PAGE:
What a difference a single word makes.
Though the Nevada Constitution clearly states that any person serving in one branch of government may not perform “any function” of another branch, the Legislature’s lawyers, the Legislative Counsel Bureau (LCB), in 2002 penned a nonbinding opinion that stated a person may serve in the Legislature if they do not exercise “any sovereign functions” in another branch.
The definition of the adjective sovereign is: “possessing supreme or ultimate power,” thus the LCB adulteration of the Constitution emasculates the plain language of the Separation of Powers Clause.
The Nevada Supreme Court will have the opportunity to clear up this matter.
The Nevada Policy Research Institute’s (NPRI) legal arm, the Center for Justice and Constitutional Litigation (CJCL), this past week filed the notice with the state high court that it is appealing the decision of a Carson City judge dismissing its lawsuit against a state senator for violating the Separation of Powers Clause.
“Defying the clear language of the Nevada constitution, Nevada Supreme Court precedent, and a 2004 Attorney General Advisory Opinion by then-attorney-general Governor Brian Sandoval, Judge (James) Russell relied upon a non-binding opinion from the Legislative Counsel Bureau in his ruling from the bench — but we believe the actual words of the state constitution should matter more,” declared CJCL Director Joseph Becker in an email press release.
In that 2004 opinion, Sandoval noted that in the 1957 Supreme Court case cited by the LCB as the basis for its opinion, the court never got to the point of ruling on the Separation of Powers Clause and dismissed it on other grounds.
CJCL sued state Sen. Heidi Gansert because she also is an employee of the University of Nevada, Reno.
“We believe the plain language of the Constitution should take precedence over a nonbinding LCB opinion, or the preferences of the ruling class,” commented Becker. “And we look forward to the appeals process finally giving further legal clarity on the issue.”
This fight has been going on for years.
There have been years in which nearly half the lawmakers in Carson City were either government employees or the spouses of government employees. In some years every Senate and Assembly leadership post were held by a public employee.
Currently, 10 lawmakers hold down state or local government jobs. As such, despite clear conflicts of interest, the lawmakers can vote themselves raises and hand out largesse to their employers — as Gansert did in this past session by voting for 2 percent raises for state employees and a capital expenditure budget that included more than $40 million for a new engineering building at UNR.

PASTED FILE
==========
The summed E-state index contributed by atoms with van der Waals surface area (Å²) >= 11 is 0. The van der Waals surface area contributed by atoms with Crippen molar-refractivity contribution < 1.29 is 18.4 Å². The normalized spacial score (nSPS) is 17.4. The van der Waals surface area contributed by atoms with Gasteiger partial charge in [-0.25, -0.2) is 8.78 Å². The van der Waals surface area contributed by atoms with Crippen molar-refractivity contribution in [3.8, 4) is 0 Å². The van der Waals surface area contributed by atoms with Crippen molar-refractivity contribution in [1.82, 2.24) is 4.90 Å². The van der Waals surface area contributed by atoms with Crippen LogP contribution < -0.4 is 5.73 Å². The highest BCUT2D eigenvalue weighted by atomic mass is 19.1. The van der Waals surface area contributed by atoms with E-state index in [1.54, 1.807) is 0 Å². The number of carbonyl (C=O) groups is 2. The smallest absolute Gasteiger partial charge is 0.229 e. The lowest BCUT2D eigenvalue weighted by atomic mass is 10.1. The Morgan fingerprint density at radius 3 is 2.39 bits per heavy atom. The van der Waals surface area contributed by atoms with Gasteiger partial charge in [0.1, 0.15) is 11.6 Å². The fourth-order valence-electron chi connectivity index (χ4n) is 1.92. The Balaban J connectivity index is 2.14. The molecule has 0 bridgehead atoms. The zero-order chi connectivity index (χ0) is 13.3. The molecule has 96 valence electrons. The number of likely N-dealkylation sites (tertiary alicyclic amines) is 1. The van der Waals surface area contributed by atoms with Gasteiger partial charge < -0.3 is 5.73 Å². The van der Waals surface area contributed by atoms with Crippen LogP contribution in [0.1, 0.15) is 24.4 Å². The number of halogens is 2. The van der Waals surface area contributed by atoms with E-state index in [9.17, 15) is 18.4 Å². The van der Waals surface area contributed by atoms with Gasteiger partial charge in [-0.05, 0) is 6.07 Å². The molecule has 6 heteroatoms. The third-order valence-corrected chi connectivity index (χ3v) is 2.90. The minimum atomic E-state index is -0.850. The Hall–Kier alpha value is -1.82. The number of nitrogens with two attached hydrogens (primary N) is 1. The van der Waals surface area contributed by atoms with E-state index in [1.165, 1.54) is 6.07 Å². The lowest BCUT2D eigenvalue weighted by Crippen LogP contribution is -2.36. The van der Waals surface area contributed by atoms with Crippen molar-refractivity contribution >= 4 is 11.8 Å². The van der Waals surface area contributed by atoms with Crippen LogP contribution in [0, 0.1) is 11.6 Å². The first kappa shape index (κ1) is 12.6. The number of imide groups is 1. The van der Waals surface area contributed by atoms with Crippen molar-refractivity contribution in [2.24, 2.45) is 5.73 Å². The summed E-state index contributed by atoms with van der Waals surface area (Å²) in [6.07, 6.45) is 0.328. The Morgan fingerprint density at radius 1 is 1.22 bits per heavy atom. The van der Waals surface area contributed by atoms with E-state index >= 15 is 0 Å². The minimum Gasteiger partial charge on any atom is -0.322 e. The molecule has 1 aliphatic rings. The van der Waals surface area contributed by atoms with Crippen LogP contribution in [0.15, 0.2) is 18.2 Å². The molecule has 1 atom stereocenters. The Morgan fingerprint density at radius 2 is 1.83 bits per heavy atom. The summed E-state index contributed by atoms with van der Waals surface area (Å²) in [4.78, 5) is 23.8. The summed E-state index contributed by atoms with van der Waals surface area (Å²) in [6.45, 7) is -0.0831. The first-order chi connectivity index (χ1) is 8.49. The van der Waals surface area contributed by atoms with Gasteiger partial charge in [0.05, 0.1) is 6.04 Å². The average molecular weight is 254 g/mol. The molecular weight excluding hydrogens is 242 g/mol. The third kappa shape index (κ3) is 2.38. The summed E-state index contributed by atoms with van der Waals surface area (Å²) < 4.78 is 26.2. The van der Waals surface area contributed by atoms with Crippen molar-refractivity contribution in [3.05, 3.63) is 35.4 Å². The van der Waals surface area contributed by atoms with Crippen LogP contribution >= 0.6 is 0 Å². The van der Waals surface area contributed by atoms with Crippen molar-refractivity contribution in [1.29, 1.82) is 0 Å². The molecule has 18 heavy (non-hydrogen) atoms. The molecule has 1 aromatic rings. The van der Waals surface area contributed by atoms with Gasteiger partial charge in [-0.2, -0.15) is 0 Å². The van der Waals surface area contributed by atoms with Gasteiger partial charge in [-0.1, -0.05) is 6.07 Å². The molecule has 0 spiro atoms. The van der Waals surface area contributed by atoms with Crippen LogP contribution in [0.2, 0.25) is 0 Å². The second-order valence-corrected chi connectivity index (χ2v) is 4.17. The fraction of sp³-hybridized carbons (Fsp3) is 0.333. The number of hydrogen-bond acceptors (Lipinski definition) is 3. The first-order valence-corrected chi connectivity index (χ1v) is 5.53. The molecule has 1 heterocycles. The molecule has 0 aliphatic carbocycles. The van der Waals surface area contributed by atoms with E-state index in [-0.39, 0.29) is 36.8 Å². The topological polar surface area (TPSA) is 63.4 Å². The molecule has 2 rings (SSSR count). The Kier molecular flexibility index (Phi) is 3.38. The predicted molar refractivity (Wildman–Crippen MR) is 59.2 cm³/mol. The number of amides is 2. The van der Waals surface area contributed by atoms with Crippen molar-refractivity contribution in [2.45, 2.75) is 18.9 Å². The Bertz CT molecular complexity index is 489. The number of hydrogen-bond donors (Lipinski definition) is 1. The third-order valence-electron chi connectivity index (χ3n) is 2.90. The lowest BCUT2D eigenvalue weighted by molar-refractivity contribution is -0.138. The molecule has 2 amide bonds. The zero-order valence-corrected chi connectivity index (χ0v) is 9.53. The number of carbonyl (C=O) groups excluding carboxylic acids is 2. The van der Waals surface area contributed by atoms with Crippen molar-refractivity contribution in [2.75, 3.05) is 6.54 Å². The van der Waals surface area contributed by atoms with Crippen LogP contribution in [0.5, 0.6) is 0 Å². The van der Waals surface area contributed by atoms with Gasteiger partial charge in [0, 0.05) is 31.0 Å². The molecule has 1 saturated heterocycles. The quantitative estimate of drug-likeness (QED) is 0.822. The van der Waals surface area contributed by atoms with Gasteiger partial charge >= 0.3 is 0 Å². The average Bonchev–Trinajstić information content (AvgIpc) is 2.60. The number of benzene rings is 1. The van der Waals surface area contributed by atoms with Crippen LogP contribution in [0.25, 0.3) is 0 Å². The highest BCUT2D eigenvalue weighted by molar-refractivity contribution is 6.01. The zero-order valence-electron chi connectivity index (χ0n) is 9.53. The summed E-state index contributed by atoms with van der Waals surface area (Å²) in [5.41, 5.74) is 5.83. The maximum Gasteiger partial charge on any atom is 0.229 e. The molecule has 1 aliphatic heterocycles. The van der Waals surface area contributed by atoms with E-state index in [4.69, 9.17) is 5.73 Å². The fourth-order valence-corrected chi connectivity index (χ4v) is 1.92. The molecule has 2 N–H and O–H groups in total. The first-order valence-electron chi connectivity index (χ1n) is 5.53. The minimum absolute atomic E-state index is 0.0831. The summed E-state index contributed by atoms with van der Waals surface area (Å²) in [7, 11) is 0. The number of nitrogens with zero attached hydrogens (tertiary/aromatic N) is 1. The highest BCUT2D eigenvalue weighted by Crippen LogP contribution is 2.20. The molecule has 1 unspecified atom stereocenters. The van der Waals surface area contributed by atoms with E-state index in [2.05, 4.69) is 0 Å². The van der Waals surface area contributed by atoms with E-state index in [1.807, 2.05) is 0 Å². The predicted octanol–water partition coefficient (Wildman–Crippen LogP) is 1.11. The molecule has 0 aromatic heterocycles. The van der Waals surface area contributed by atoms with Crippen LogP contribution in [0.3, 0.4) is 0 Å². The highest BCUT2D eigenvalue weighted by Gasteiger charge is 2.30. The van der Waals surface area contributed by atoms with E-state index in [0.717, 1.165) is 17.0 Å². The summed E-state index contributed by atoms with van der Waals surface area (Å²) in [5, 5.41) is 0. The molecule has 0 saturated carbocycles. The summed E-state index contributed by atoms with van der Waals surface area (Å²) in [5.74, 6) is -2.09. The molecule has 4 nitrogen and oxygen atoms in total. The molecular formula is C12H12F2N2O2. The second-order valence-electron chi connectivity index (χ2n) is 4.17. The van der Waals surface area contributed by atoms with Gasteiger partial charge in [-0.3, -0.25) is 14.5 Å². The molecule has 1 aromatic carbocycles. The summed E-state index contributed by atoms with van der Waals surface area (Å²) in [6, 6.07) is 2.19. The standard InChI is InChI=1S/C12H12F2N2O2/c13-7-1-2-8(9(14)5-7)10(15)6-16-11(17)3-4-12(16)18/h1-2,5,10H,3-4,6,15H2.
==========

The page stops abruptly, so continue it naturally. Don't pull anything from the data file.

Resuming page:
In 2004 then-Secretary of State Dean Heller asked the Supreme Court to remedy this skirting of the Constitution, but the court ruled that the Constitution gives lawmakers the power to determine the qualifications of their members. Thus, the judicial branch telling the legislative branch who its members may be violates the Separation of Powers Clause.
But the court did allow that “declaratory relief could be sought by someone with a ‘legally protectable interest,’ such as a person seeking the executive branch position held by the legislator.”
Under that guidance, the CJCL first sued state Sen. Mo Denis on behalf of a person who wanted Denis’ $56,000-a-year job at the Public Utilities Commission. A judge declared the case moot when Denis resigned his PUC job.
NPRI’s lawyers came back with a similar suit against Gansert on behalf of a person who wants her public relations job at UNR — a job that yields $210,000 a year in pay and benefits.
Now that the district court judge has ruled that the Separation of Powers Clause is meaningless, it is back to the Supreme Court.
The court should heed the words of U.S. Supreme Court Justice Louis Brandeis in a dissenting opinion from 1926, “The doctrine of the separation of powers was adopted by the Convention of 1787, not to promote efficiency but to preclude the exercise of arbitrary power. The purpose was, not to avoid friction, but, by means of the inevitable friction incident to the distribution of the governmental powers among three departments, to save the people from autocracy.”
Or they could turn to a 1967 Nevada Supreme Court opinion that flatly stated, “The division of powers is probably the most important single principle of government declaring and guaranteeing the liberties of the people.”
The words of the state Constitution should not be made meaningless by adding a word plucked out of thin air.
Thomas Mitchell is a longtime Nevada newspaper columnist. You may email him at firstname.lastname@example.org. He also blogs at http://4thst8.wordpress.com/.